That's actually not true... Defender (built in windows AV) is damn good (we test the crap out of all these at work, and just ditched Symantec after 15 years on over 1200 machines)) , just "better" with Edge as that browser has more exposed hooks for their AV. "Internet Explorer" should not be run unless you have some ancient web serving app that needs it (urgh); I have 2). We run "Cloudstrike" AND Windows security to minimize/nail external and internal/local events.

    I use Chrome and Edge at the same time. I prefer Edge for many reasons, including Vertical tabs, sleeping tabs (I have 127 instances open right now ), PDF support, editing, etc. . For those of you that haven't tried Edge for a year or two, test it... you might be surprised...

    At home (not connected to the corp VPN), I run Windows Security alone.
    Last edited by lakeside53; 12-28-2021, 10:55 PM.

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  • I make chips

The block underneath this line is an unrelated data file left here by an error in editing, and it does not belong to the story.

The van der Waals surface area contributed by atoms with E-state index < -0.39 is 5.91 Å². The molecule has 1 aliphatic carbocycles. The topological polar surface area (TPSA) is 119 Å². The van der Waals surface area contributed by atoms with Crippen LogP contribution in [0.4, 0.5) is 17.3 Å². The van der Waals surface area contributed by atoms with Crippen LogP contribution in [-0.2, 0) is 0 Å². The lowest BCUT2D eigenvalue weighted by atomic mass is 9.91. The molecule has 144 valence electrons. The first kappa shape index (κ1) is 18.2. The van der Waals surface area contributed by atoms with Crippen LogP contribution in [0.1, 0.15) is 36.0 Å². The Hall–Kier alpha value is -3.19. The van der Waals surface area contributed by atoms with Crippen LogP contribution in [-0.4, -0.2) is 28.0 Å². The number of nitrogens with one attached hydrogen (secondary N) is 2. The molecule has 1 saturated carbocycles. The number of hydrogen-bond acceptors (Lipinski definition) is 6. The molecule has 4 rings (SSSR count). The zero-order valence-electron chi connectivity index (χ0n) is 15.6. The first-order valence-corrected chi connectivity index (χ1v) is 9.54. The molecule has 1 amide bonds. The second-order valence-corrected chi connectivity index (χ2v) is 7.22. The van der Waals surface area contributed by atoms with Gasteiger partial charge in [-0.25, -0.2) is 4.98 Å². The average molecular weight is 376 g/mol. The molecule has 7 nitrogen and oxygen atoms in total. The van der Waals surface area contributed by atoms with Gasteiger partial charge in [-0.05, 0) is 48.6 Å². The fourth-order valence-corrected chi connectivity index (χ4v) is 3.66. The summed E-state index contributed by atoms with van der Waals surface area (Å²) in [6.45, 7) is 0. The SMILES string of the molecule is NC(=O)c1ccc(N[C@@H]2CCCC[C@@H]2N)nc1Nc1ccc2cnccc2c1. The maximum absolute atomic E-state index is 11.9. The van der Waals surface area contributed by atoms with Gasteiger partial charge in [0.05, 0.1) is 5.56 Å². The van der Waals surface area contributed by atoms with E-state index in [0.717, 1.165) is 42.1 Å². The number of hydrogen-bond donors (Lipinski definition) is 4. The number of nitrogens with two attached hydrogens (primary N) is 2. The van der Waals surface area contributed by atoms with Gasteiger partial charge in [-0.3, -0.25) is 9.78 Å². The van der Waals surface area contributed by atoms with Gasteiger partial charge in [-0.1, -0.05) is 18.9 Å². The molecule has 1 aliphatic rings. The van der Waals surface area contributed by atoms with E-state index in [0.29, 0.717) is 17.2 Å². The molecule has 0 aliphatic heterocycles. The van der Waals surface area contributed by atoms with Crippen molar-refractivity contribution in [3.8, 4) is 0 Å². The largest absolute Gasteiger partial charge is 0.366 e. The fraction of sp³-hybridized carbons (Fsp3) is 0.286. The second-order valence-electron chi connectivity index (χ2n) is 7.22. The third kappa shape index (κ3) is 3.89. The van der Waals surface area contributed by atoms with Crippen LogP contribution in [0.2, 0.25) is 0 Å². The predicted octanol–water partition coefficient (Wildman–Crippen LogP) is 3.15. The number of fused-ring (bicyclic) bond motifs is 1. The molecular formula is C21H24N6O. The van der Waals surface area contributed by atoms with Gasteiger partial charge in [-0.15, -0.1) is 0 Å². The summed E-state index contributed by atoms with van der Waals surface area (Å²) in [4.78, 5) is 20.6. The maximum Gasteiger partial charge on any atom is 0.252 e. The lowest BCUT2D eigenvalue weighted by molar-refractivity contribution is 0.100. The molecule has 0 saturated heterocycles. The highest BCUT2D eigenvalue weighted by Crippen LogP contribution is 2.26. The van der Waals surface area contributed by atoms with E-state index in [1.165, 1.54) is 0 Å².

replied
    Originally posted by J Tiers View Post

    You can't. It's also used just for internal stuff, as I understand it. Chrome is huge spyware......edge is pretty much spyware Firefox isn't so much.
    Not that I have anything to spy on but yeah, it just pisses me off they put it on your machine even if you click no. Then it runs in background even though you're not using it.

    Leave a comment:


  • mikey553
    replied
    Thank you guys, plenty of good info to think about. In the meantime I have managed to install my old MS Office 2007 and it seems to be working, maybe with limited functionality. PDF editor problem is solved as well, at least for now.